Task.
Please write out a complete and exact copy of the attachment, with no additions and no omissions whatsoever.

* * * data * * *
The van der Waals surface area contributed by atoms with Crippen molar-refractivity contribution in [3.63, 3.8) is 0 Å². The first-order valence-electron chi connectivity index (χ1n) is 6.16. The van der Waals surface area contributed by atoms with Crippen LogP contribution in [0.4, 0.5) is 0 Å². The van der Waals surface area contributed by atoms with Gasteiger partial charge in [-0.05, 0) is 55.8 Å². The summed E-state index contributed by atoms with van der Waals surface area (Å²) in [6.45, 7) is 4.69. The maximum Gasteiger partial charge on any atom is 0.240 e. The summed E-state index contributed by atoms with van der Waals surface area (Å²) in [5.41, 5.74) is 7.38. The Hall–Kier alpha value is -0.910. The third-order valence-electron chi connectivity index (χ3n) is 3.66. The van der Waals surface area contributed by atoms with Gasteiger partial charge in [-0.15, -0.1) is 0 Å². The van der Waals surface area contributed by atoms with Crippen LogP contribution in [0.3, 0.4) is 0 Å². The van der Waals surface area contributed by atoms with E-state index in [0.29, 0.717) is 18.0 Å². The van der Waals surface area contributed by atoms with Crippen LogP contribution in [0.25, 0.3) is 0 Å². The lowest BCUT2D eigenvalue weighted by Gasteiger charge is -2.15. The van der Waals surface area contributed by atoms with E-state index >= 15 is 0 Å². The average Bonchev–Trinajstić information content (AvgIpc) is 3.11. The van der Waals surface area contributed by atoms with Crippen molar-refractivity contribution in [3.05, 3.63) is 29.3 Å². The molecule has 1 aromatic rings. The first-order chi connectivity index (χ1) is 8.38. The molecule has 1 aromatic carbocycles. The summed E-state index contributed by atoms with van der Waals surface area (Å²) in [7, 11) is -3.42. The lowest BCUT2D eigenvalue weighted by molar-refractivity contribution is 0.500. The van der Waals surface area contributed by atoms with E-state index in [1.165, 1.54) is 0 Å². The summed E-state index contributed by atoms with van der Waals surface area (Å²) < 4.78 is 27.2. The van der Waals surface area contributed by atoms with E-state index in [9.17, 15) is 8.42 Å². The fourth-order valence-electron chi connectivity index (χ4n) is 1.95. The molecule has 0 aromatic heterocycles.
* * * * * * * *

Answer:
The van der Waals surface area contributed by atoms with Crippen molar-refractivity contribution in [3.63, 3.8) is 0 Å². The first-order valence-electron chi connectivity index (χ1n) is 6.16. The van der Waals surface area contributed by atoms with Crippen LogP contribution in [0.4, 0.5) is 0 Å². The van der Waals surface area contributed by atoms with Gasteiger partial charge in [-0.05, 0) is 55.8 Å². The summed E-state index contributed by atoms with van der Waals surface area (Å²) in [6.45, 7) is 4.69. The maximum Gasteiger partial charge on any atom is 0.240 e. The summed E-state index contributed by atoms with van der Waals surface area (Å²) in [5.41, 5.74) is 7.38. The Hall–Kier alpha value is -0.910. The third-order valence-electron chi connectivity index (χ3n) is 3.66. The van der Waals surface area contributed by atoms with Gasteiger partial charge in [-0.15, -0.1) is 0 Å². The van der Waals surface area contributed by atoms with Crippen LogP contribution in [0.3, 0.4) is 0 Å². The van der Waals surface area contributed by atoms with E-state index in [0.29, 0.717) is 18.0 Å². The van der Waals surface area contributed by atoms with Crippen LogP contribution in [0.25, 0.3) is 0 Å². The lowest BCUT2D eigenvalue weighted by Gasteiger charge is -2.15. The van der Waals surface area contributed by atoms with E-state index >= 15 is 0 Å². The average Bonchev–Trinajstić information content (AvgIpc) is 3.11. The van der Waals surface area contributed by atoms with Crippen molar-refractivity contribution in [3.05, 3.63) is 29.3 Å². The molecule has 1 aromatic rings. The first-order chi connectivity index (χ1) is 8.38. The molecule has 1 aromatic carbocycles. The summed E-state index contributed by atoms with van der Waals surface area (Å²) in [7, 11) is -3.42. The lowest BCUT2D eigenvalue weighted by molar-refractivity contribution is 0.500. The van der Waals surface area contributed by atoms with E-state index in [1.165, 1.54) is 0 Å². The summed E-state index contributed by atoms with van der Waals surface area (Å²) < 4.78 is 27.2. The van der Waals surface area contributed by atoms with E-state index in [9.17, 15) is 8.42 Å². The fourth-order valence-electron chi connectivity index (χ4n) is 1.95. The molecule has 0 aromatic heterocycles.